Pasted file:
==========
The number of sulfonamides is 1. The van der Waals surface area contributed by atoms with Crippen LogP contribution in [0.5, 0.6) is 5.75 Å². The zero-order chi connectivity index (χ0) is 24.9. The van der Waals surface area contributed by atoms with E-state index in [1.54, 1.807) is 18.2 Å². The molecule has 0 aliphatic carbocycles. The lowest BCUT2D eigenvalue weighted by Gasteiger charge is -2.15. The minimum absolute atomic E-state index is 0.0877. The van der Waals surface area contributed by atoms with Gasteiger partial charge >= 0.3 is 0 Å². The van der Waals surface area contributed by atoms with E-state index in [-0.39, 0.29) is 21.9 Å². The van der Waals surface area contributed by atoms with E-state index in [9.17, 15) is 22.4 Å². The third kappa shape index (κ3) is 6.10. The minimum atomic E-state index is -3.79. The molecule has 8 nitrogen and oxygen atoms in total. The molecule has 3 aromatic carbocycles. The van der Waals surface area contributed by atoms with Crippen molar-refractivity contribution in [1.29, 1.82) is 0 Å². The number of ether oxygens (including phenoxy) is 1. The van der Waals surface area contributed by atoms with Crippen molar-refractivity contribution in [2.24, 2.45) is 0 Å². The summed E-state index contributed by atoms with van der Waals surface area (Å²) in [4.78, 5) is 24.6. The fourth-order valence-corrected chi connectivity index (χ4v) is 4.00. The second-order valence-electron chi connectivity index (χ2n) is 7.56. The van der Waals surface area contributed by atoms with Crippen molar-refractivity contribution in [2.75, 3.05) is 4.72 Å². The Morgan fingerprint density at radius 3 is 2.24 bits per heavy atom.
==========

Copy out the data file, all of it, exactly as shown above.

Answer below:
The number of sulfonamides is 1. The van der Waals surface area contributed by atoms with Crippen LogP contribution in [0.5, 0.6) is 5.75 Å². The zero-order chi connectivity index (χ0) is 24.9. The van der Waals surface area contributed by atoms with E-state index in [1.54, 1.807) is 18.2 Å². The molecule has 0 aliphatic carbocycles. The lowest BCUT2D eigenvalue weighted by Gasteiger charge is -2.15. The minimum absolute atomic E-state index is 0.0877. The van der Waals surface area contributed by atoms with Gasteiger partial charge >= 0.3 is 0 Å². The van der Waals surface area contributed by atoms with E-state index in [-0.39, 0.29) is 21.9 Å². The van der Waals surface area contributed by atoms with E-state index in [9.17, 15) is 22.4 Å². The third kappa shape index (κ3) is 6.10. The minimum atomic E-state index is -3.79. The molecule has 8 nitrogen and oxygen atoms in total. The molecule has 3 aromatic carbocycles. The van der Waals surface area contributed by atoms with Crippen molar-refractivity contribution in [1.29, 1.82) is 0 Å². The number of ether oxygens (including phenoxy) is 1. The van der Waals surface area contributed by atoms with Crippen molar-refractivity contribution in [2.24, 2.45) is 0 Å². The summed E-state index contributed by atoms with van der Waals surface area (Å²) in [4.78, 5) is 24.6. The fourth-order valence-corrected chi connectivity index (χ4v) is 4.00. The second-order valence-electron chi connectivity index (χ2n) is 7.56. The van der Waals surface area contributed by atoms with Crippen molar-refractivity contribution in [2.75, 3.05) is 4.72 Å². The Morgan fingerprint density at radius 3 is 2.24 bits per heavy atom.